It’s rarely a good idea to shy away from unfamiliar terms when we’re trying to learn something more thoroughly. The dragons that hide on the path have one trick they play over and over: they whisper (if dragons can ever be said to whisper) that all those technical terms are useless and that we’re better served to just do it and call it done. Ironically, that can end up being the long way home. And if there’s one subject with its fair share of terminology, it’s grammar.
Writing a good sentence or paragraph involves what is called cohesion. Most of us write most of the time to explain or describe something, and what we’re writing about is usually not simple: someone did this after that because of this so that that. The frame of mind your reader brings to your writing (like the mind you’re in right now reading this) is the rational, the one that sectionalizes experience, divides it up with nouns and verbs, makes a little model of what it wants to say, and gives that design, that composition, to the reader to see, to observe, or even to behold. All the many parts of that composition must cohere, must cling together in some organized manner so that together they represent meaning.
Now it’s to this end of cohesion that what is called a relative adverb works. Take this grammatically complex sentence: Let’s put these new sweaters here by the door, where customers can see them when they walk in. The comma in this sentence marks the division between two clauses, the first an independent clause that’s issuing a command (let us), and the other a subordinate clause of some sort—subordinate because it relies on the first clause for its own complete sense: merely to say where customers can see them when they walk in will leave everyone, including the customers, confused. The two clauses are connected, or related, by the adverb where, and so that word functions as what is termed, appropriately enough, a relative adverb (sometimes also called, for the same reason, a conjunctive adverb). This special term is needed to differentiate the construction from a simple adverb of place, for the clause where customers can see them intends to give the reason why we would put them here by the door. The relative adverb where is crossing the border between the two clauses and bringing an idea in each together.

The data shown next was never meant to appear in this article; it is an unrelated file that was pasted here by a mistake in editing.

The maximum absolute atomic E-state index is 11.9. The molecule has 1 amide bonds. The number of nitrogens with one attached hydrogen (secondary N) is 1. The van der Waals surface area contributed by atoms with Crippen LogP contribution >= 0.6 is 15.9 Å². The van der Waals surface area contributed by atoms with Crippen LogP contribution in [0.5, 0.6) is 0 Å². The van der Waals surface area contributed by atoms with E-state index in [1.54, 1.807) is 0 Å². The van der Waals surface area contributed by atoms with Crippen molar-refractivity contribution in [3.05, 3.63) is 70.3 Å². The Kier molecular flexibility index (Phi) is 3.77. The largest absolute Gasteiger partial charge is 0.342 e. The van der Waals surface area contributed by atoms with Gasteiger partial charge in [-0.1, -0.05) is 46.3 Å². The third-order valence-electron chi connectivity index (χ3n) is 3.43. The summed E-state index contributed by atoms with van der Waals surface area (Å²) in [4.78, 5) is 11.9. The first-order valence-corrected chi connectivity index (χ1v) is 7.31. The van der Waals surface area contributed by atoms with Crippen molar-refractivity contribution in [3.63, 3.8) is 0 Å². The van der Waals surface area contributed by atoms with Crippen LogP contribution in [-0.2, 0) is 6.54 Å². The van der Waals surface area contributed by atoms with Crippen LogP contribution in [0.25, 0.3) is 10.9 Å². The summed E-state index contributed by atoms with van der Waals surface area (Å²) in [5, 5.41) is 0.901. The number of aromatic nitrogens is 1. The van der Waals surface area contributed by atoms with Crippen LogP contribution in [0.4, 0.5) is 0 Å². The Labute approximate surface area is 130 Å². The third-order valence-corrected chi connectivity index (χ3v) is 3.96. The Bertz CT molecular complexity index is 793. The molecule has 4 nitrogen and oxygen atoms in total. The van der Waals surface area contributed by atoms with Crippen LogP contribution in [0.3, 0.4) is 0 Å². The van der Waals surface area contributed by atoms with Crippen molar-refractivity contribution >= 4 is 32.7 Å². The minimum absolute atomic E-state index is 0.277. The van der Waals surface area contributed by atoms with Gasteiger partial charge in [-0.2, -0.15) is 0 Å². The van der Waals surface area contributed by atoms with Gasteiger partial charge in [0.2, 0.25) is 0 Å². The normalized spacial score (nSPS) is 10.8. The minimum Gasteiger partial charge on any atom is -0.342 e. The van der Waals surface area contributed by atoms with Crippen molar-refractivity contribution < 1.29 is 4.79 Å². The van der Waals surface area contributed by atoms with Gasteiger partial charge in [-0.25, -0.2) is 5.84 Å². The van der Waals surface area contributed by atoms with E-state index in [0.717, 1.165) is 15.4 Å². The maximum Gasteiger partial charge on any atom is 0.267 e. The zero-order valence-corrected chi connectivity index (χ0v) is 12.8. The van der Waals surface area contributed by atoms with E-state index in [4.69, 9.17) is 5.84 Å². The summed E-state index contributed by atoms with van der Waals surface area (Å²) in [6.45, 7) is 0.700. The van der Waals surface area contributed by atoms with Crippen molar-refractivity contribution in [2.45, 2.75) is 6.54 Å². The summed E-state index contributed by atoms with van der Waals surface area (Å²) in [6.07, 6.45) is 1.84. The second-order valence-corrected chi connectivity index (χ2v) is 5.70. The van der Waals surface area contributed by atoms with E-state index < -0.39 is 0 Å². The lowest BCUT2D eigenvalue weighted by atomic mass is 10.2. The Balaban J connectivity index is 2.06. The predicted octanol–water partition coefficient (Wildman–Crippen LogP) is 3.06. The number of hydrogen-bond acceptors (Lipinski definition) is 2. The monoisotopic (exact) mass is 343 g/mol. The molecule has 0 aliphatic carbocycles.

If all this looks suspiciously similar to how a relative pronoun works, that would not be a coincidence. If we wanted to revise the sentence in order to write around the relative adverb, we might compose this: Let’s put these new sweaters here by the door, at the place in which customers can see them when they walk in. Not a better revision, but one that lays bare the mechanism inside the relative adverb: where in the original version means in which. The word which is a relative pronoun (the object of the preposition in), and as a relative pronoun, its antecedent is the noun place. The noun place, in turn, is the object of the preposition at, and so in this lesser revision, it has taken five words to say what the one-word relative adverb where could signify more simply and more elegantly. And writers, like mathematicians, hold simplicity and elegance in high regard.
Some (not all) of the other relative adverbs are when (she stood up when everyone began to applaud); while (the doctor listened while the patient breathed deeply); and until (the board was unaware of the problem until they read the letter from a resident). Each of these is likewise abbreviating a longer locution involving a relative pronoun (when, for example, means at the time in which). Being aware of the compositional device of the relative adverb can help us stay ready and able to employ a smart devise to keep our prose crisp. Alerting us is what a technical terminology is all about, so that we can discover choices that might otherwise remain concealed by those jealous dragons on the path.